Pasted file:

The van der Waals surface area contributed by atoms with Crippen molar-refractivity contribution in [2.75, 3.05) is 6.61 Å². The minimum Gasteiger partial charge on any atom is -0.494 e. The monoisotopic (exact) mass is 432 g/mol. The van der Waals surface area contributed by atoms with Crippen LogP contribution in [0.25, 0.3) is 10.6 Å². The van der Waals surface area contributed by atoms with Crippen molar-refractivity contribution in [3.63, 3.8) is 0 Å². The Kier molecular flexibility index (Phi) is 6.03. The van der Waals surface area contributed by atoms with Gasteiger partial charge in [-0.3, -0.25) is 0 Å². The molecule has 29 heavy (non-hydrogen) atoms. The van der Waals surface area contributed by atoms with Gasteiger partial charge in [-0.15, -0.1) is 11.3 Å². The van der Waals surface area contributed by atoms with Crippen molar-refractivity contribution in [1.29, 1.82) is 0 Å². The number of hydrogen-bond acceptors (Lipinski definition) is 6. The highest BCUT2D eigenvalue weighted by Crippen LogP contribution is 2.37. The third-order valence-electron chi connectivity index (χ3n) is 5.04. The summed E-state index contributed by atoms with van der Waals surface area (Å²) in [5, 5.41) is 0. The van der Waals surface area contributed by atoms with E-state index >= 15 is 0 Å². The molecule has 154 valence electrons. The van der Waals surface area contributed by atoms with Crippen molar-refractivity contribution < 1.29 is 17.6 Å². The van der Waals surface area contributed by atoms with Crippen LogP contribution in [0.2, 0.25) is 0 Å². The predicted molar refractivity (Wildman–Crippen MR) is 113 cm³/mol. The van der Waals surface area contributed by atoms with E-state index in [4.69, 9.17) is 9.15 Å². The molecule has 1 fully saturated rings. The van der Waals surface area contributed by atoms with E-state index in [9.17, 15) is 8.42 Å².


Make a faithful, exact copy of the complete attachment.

The van der Waals surface area contributed by atoms with Crippen molar-refractivity contribution in [2.75, 3.05) is 6.61 Å². The minimum Gasteiger partial charge on any atom is -0.494 e. The monoisotopic (exact) mass is 432 g/mol. The van der Waals surface area contributed by atoms with Crippen LogP contribution in [0.25, 0.3) is 10.6 Å². The van der Waals surface area contributed by atoms with Crippen molar-refractivity contribution in [3.63, 3.8) is 0 Å². The Kier molecular flexibility index (Phi) is 6.03. The van der Waals surface area contributed by atoms with Gasteiger partial charge in [-0.3, -0.25) is 0 Å². The molecule has 29 heavy (non-hydrogen) atoms. The van der Waals surface area contributed by atoms with Gasteiger partial charge in [-0.15, -0.1) is 11.3 Å². The van der Waals surface area contributed by atoms with Crippen molar-refractivity contribution in [1.29, 1.82) is 0 Å². The number of hydrogen-bond acceptors (Lipinski definition) is 6. The highest BCUT2D eigenvalue weighted by Crippen LogP contribution is 2.37. The third-order valence-electron chi connectivity index (χ3n) is 5.04. The summed E-state index contributed by atoms with van der Waals surface area (Å²) in [5, 5.41) is 0. The van der Waals surface area contributed by atoms with E-state index >= 15 is 0 Å². The molecule has 154 valence electrons. The van der Waals surface area contributed by atoms with Crippen molar-refractivity contribution < 1.29 is 17.6 Å². The van der Waals surface area contributed by atoms with Crippen LogP contribution in [0.2, 0.25) is 0 Å². The predicted molar refractivity (Wildman–Crippen MR) is 113 cm³/mol. The van der Waals surface area contributed by atoms with E-state index in [4.69, 9.17) is 9.15 Å². The molecule has 1 fully saturated rings. The van der Waals surface area contributed by atoms with E-state index in [9.17, 15) is 8.42 Å².